The rules governing these auctions are complex. See generally ISO-NE Tariff § III.13; Joint App'x (J.A.) 407-41. They provide for simultaneous auctions both for the entire regional system and for various subregions. During the relevant timeframe, the rules allowed a generator to "retire" permanently from the capacity market, excluding it from all future auctions. The rules also included an "administrative pricing" provision that could override auction results if an auction proved insufficiently competitive. In times of "insufficient competition," the Tariff also permitted the Commission to approve higher capacity clearing prices for new entrants to ensure that capacity needs are met. J.A. 38.

         The eighth forward capacity auction for the New England power pool, run in February 2014, yielded much higher prices than had the first seven. See Public Citizen, 839 F.3d at 1168; Markets: Results of the Annual Forward Capacity Auctions, ISO New England, https://iso-ne.com/about/key-stats/markets (last visited July 12, 2018). Market administrators blamed an "abrupt change in the supply-demand balance," caused in large part by a cluster of generators that retired "[w]ell after the deadline for seeking to qualify new resources to participate." Stephen J. Rourke, ISO New England, Inc. Forward Capacity Auction Results Filing, Attachment B at 7-8 (Feb. 28, 2014) (J.A. 35-36). The largest of them, accounting for more than half the retiring capacity, was Brayton Point.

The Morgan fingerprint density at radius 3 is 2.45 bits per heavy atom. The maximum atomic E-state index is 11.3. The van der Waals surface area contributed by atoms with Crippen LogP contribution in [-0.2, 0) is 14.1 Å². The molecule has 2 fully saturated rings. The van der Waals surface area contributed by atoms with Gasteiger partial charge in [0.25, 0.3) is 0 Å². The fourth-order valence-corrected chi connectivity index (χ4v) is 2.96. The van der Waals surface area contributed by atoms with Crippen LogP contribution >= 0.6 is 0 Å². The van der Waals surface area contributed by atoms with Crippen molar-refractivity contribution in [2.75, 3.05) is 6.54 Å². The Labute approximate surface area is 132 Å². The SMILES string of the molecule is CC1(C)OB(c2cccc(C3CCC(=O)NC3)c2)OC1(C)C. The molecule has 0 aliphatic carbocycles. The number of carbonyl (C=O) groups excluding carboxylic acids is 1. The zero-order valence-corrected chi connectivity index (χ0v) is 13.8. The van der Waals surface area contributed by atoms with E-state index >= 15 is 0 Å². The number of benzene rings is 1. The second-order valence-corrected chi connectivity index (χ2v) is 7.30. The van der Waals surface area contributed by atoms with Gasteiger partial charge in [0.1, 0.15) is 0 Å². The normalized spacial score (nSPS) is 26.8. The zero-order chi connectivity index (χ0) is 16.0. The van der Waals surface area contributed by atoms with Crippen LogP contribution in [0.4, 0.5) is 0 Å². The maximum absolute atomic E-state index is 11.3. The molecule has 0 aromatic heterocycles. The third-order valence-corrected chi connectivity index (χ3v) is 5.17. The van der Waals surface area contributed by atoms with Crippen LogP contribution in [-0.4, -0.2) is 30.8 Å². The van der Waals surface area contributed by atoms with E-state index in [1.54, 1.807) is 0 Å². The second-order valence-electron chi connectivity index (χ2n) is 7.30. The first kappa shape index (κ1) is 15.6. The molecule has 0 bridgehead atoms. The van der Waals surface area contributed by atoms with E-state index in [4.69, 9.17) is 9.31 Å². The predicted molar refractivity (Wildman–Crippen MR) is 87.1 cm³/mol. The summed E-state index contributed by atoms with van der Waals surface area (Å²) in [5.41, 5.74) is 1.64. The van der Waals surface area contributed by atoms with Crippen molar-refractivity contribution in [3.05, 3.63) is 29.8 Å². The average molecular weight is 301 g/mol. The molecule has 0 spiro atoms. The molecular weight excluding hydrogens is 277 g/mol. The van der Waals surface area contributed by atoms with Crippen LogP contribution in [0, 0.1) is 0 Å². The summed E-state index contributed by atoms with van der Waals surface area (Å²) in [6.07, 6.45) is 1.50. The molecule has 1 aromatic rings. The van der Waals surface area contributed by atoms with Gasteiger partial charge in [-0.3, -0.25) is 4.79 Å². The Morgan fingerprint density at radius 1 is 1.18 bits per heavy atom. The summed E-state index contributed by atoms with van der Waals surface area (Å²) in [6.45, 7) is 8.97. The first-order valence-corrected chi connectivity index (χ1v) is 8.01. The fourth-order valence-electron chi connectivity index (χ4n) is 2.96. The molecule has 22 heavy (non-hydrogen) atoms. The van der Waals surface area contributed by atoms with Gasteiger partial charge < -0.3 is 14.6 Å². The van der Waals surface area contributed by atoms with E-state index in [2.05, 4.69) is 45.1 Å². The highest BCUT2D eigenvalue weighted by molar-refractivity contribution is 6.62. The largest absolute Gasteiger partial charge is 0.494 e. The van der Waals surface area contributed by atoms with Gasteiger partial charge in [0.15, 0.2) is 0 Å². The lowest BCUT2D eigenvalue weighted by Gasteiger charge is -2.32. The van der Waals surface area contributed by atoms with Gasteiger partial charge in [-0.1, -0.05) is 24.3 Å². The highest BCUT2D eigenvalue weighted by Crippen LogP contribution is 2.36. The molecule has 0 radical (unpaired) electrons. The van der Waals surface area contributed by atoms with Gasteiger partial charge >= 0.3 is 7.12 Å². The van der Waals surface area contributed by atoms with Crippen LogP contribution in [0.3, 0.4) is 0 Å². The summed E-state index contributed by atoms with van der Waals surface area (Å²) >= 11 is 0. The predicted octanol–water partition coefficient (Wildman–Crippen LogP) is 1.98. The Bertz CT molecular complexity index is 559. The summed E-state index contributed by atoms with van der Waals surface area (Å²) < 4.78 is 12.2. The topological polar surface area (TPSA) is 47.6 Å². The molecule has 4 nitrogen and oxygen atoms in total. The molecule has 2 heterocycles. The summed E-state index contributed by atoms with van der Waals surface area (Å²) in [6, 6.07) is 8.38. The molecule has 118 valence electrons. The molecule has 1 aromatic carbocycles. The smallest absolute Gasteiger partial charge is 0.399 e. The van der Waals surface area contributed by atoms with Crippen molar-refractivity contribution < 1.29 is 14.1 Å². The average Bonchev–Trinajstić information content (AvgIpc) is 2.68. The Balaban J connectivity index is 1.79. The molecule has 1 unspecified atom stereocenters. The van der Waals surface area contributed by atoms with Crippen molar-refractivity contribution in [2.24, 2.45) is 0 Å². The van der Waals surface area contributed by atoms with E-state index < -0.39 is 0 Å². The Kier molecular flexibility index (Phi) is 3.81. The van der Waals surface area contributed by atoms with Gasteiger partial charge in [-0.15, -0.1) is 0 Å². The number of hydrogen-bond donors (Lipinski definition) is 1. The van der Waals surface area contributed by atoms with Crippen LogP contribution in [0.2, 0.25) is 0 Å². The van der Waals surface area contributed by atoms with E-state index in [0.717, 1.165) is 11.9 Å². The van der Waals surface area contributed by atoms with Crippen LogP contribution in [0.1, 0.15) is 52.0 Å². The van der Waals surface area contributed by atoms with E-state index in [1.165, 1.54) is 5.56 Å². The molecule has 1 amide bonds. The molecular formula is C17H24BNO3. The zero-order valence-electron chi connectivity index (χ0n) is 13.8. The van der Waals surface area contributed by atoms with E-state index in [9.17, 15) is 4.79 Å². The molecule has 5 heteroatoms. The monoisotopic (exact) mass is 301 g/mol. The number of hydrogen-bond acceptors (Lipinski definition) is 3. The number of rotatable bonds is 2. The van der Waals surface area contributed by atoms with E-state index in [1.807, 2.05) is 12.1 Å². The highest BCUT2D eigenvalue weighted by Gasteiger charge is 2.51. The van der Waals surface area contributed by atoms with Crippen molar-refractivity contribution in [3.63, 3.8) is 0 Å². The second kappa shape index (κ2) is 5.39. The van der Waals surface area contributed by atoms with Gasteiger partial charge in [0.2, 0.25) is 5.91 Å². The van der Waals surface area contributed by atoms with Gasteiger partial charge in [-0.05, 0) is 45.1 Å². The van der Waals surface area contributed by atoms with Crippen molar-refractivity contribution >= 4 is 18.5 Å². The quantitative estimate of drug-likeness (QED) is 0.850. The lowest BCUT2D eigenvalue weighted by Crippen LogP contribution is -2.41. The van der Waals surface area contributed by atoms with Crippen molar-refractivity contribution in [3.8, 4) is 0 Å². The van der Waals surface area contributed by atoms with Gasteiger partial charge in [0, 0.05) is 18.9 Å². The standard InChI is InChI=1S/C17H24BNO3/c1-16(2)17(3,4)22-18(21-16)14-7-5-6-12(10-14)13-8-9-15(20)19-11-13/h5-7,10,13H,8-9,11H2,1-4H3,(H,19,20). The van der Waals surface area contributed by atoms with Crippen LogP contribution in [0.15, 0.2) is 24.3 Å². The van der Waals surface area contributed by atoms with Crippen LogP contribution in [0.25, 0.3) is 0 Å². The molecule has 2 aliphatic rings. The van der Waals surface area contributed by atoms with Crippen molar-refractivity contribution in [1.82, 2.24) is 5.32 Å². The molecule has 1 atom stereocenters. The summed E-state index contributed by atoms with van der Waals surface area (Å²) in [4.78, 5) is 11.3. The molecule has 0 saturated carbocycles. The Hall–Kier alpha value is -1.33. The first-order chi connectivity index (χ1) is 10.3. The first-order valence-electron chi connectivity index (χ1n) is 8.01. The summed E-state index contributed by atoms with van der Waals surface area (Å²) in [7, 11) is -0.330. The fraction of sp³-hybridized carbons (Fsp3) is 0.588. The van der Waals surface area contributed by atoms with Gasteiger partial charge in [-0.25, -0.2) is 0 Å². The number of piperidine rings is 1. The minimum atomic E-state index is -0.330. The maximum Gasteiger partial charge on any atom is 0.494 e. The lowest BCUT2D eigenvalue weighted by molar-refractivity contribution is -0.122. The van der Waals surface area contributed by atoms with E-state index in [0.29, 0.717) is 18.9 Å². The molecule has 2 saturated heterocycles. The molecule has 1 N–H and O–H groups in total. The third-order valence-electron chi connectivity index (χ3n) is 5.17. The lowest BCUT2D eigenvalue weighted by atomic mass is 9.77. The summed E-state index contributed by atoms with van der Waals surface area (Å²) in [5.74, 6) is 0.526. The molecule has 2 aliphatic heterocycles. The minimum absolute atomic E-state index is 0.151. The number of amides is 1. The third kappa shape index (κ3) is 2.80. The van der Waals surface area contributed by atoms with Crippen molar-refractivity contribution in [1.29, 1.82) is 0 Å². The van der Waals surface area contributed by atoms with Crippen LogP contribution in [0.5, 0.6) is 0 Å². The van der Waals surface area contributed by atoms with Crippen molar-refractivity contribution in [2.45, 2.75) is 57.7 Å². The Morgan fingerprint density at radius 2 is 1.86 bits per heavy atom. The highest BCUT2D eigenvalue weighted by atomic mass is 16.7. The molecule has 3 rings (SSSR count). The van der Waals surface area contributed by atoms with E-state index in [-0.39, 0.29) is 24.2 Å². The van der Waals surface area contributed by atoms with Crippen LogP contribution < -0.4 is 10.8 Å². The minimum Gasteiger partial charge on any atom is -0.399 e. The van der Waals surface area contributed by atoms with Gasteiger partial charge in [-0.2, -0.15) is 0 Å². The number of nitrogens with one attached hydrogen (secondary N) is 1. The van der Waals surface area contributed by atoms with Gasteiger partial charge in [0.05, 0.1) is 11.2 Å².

When the market administrator sought FERC's approval of the FCA 8 results, petitioners and others protested. They contended that Brayton Point's owners withdrew the plant's capacity too late for the market to attract new suppliers, thereby raising the FCA 8 clearing price to inflate payments to the owners' other generators, and that those actions constituted illegal market manipulation. See Mot. to Intervene and Protest of UWUA Local 464 and Robert Clark, In re: ISO-NE Eighth Forward Capacity Auction Results Filing, FERC Dkt. No. ER 14-1409, at 5-8 (Apr. 15, 2014) (UWUA FCA 8 Protest); 16 U.S.C. § 824v; 18 C.F.R. § 1c.2. Petitioners offered evidence to show ...